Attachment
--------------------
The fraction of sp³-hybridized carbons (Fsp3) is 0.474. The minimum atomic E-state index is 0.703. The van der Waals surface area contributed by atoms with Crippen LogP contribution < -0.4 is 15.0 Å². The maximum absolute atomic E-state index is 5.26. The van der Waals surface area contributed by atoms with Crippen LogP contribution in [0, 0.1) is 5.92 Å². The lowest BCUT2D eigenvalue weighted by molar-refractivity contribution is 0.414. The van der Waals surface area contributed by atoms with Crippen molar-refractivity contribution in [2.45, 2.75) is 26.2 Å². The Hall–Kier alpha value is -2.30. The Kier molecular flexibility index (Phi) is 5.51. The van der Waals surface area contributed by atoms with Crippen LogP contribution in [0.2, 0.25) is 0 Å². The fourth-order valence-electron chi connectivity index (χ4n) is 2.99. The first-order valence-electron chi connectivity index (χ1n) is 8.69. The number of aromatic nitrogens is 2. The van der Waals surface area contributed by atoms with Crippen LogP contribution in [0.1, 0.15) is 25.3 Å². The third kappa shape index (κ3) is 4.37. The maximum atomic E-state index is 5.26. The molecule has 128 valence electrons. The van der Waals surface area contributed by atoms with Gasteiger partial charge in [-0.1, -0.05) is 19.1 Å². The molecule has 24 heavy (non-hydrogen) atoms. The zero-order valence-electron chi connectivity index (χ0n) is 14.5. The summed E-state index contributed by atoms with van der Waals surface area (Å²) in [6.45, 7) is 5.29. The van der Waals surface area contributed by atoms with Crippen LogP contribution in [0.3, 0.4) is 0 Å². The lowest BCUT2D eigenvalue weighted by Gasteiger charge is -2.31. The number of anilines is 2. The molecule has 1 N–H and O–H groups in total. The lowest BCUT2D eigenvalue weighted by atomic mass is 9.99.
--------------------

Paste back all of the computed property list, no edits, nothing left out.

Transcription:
The fraction of sp³-hybridized carbons (Fsp3) is 0.474. The minimum atomic E-state index is 0.703. The van der Waals surface area contributed by atoms with Crippen LogP contribution < -0.4 is 15.0 Å². The maximum absolute atomic E-state index is 5.26. The van der Waals surface area contributed by atoms with Crippen LogP contribution in [0, 0.1) is 5.92 Å². The lowest BCUT2D eigenvalue weighted by molar-refractivity contribution is 0.414. The van der Waals surface area contributed by atoms with Crippen molar-refractivity contribution in [2.45, 2.75) is 26.2 Å². The Hall–Kier alpha value is -2.30. The Kier molecular flexibility index (Phi) is 5.51. The van der Waals surface area contributed by atoms with Crippen LogP contribution in [0.2, 0.25) is 0 Å². The fourth-order valence-electron chi connectivity index (χ4n) is 2.99. The first-order valence-electron chi connectivity index (χ1n) is 8.69. The number of aromatic nitrogens is 2. The van der Waals surface area contributed by atoms with Crippen LogP contribution in [0.1, 0.15) is 25.3 Å². The third kappa shape index (κ3) is 4.37. The maximum atomic E-state index is 5.26. The molecule has 128 valence electrons. The van der Waals surface area contributed by atoms with Gasteiger partial charge in [-0.1, -0.05) is 19.1 Å². The molecule has 24 heavy (non-hydrogen) atoms. The zero-order valence-electron chi connectivity index (χ0n) is 14.5. The summed E-state index contributed by atoms with van der Waals surface area (Å²) in [6.45, 7) is 5.29. The van der Waals surface area contributed by atoms with Crippen LogP contribution in [0.3, 0.4) is 0 Å². The lowest BCUT2D eigenvalue weighted by Gasteiger charge is -2.31. The number of anilines is 2. The molecule has 1 N–H and O–H groups in total. The lowest BCUT2D eigenvalue weighted by atomic mass is 9.99.